I'm a writer/podcaster/mother/goober in San Francisco who likes to drink beer, shop, laugh and make other people laugh, watch old movies, feed my unhealthy obsession with pop culture, kick breast cancer's ass, go on adventures with my mighty, mighty good man David and my awesome autistic son, Calvin, wear orange and root for the San Francisco Giants, participate in general jackass-ery, talk about TV, eavesdrop on strangers' conversations, make nerdy “Star Wars” and “Simpsons” references, and post personal things about myself on the web for all to read, which makes me some sort of literary exhibitionist.

14 thoughts on “Beer pressure

  1. Dude this whole post is full of awesome.

    “Yes, I drink beer often.”

    (Because I like to repeat the funny things people say in order to savor the funniness just a little bit longer.)

    They tried to pull that with us in Germany too. I think they just assume all tourists are lightweights and they don’t want you to get gangraped in their country after having one dark beer. (Little did they know I’m into that too!)

  2. There is a place in Decatur (an incorporated city totally surrounded by Atlanta) called the Brick Store, a pub and restaurant that would be perfectly at home in San Francisco—all the men working the room sported bushy beards, all the women were tattooed and everyone was pierced. Anyway, upstairs is the Belgian room, with probably 40Belgian beers on tap and scores more available by the bottle (and a nice selection of scotch and bourbon, too).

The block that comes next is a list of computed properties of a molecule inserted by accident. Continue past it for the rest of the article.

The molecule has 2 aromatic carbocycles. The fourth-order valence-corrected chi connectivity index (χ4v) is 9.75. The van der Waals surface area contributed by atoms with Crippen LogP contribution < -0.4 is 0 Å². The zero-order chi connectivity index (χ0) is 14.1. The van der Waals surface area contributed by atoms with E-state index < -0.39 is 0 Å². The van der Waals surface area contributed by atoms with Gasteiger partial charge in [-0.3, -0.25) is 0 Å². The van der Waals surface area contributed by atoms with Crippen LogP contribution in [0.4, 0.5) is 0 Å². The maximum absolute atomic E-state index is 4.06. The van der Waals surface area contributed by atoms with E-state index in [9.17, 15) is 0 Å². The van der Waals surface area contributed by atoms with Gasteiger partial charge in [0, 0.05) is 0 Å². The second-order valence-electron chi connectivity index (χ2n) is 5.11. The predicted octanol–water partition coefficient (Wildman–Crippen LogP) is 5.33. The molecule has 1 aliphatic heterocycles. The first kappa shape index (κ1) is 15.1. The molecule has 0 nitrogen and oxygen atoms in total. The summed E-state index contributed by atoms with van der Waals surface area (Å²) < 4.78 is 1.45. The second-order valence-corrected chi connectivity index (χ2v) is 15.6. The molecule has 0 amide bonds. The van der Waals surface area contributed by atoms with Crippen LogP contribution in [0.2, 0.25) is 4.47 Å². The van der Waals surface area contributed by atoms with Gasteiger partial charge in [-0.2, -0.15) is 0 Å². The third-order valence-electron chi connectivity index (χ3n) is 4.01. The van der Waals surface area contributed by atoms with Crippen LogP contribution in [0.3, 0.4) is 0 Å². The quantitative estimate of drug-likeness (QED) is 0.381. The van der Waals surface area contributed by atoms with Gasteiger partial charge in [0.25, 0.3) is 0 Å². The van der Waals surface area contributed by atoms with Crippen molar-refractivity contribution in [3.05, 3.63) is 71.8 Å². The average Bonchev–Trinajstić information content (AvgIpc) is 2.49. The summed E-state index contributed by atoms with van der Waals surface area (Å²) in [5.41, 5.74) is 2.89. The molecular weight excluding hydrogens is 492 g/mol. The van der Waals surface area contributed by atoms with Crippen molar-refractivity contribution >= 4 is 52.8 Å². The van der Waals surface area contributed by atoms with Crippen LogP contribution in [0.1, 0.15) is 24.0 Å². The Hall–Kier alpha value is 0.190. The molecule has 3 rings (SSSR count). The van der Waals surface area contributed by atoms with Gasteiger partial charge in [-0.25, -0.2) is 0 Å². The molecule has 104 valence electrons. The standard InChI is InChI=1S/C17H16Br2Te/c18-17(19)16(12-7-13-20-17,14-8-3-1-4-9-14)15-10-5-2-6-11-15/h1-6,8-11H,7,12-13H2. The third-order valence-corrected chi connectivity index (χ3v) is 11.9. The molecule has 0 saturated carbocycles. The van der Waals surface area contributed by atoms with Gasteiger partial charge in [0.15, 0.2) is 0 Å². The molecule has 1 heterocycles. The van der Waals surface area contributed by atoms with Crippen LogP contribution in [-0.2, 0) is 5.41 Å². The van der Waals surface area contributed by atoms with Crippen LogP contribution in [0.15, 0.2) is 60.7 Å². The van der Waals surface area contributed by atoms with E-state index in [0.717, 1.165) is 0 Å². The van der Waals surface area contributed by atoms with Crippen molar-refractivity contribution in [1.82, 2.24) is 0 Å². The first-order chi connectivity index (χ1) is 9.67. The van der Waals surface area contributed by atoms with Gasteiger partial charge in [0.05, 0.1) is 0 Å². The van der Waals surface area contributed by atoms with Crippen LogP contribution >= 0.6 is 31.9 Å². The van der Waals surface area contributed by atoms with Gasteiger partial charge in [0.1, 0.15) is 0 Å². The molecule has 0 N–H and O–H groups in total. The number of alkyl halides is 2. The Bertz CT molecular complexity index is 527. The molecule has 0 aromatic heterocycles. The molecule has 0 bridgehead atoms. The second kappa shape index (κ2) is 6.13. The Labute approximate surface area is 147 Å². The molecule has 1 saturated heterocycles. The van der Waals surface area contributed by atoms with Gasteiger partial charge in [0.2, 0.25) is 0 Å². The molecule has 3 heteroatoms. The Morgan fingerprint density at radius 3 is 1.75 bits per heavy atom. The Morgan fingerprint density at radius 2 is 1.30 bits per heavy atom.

I’ve only been there once, but had the Gulden Draak, which was an Amber brown triple; described as having a natural toffee flavor with a bright cherry sweetness, hoppy & rich. I would say yeah, yeah, yeah… it’s good… give me another.

    I am now going to have to move Belgium up on my list of places to visit, and to properly train, I’ll be heading to the Brick Store on a weekly basis, if not more frequently. Will definitely ask for Westvleteren 12

  3. @Marie: In Belgium, usually David would order a lighter beer and my order was darker. The waitress or bartender would always put the dark beer in front of David. Seemed sexist to me.

    @Greg: If you are looking for places to go, then yes, Belgium is great. Bruges was really cute, but Brussels is a little more happenin’.

  4. Great post. Man, I really want to go to Belgium now. Or at least The Trappist. Oakland and Belgium are about the same distance away in my head.

    • TK, Oakland and Belgium are equal distance from SF. Also, there is a language barrier. We have some travel guides we can loan you.

      If you want some company at The Trappist, David and I are always looking for reasons to go. The Trappist is the reason we went to Belgium on our honeymoon.

  5. They all probably thought you were lightweights because here in Europe it’s generally assumed that the only “beer” Americans drink is Budweiser…
    You might consider a trip to my homeland – the UK – next time as the Brits are mighty (and traditional) beer drinkers and there are more types of beer than inhabitants (or so it seems to me). An old friend of mine was a very enthusiastic member of our university’s Real Ale Association – these guys (and gals) are SERIOUS ale drinkers… [speaking very quietly] I don’t personally like beer at all, though I did go through a (very short) phase of “liking” “bière rousse” – a French concoction of beer and whisky.
    Sounds like you had a great trip!